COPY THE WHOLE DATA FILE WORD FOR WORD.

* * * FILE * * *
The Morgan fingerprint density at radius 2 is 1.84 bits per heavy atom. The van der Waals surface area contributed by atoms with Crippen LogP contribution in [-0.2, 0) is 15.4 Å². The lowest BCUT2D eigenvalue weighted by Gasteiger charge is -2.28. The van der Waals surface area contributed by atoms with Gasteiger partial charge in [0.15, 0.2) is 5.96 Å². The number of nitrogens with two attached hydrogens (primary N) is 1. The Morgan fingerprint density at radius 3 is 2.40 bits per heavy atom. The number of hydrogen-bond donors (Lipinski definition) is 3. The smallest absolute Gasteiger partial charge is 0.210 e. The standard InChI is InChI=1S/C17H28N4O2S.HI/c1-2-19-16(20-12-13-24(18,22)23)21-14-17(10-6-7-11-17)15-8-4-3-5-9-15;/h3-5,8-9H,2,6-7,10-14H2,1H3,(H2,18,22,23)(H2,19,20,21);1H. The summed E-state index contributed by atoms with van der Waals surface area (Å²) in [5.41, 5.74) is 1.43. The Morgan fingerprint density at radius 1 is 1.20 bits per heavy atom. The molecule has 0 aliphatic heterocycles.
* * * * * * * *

The Morgan fingerprint density at radius 2 is 1.84 bits per heavy atom. The van der Waals surface area contributed by atoms with Crippen LogP contribution in [-0.2, 0) is 15.4 Å². The lowest BCUT2D eigenvalue weighted by Gasteiger charge is -2.28. The van der Waals surface area contributed by atoms with Gasteiger partial charge in [0.15, 0.2) is 5.96 Å². The number of nitrogens with two attached hydrogens (primary N) is 1. The Morgan fingerprint density at radius 3 is 2.40 bits per heavy atom. The number of hydrogen-bond donors (Lipinski definition) is 3. The smallest absolute Gasteiger partial charge is 0.210 e. The standard InChI is InChI=1S/C17H28N4O2S.HI/c1-2-19-16(20-12-13-24(18,22)23)21-14-17(10-6-7-11-17)15-8-4-3-5-9-15;/h3-5,8-9H,2,6-7,10-14H2,1H3,(H2,18,22,23)(H2,19,20,21);1H. The summed E-state index contributed by atoms with van der Waals surface area (Å²) in [5.41, 5.74) is 1.43. The Morgan fingerprint density at radius 1 is 1.20 bits per heavy atom. The molecule has 0 aliphatic heterocycles.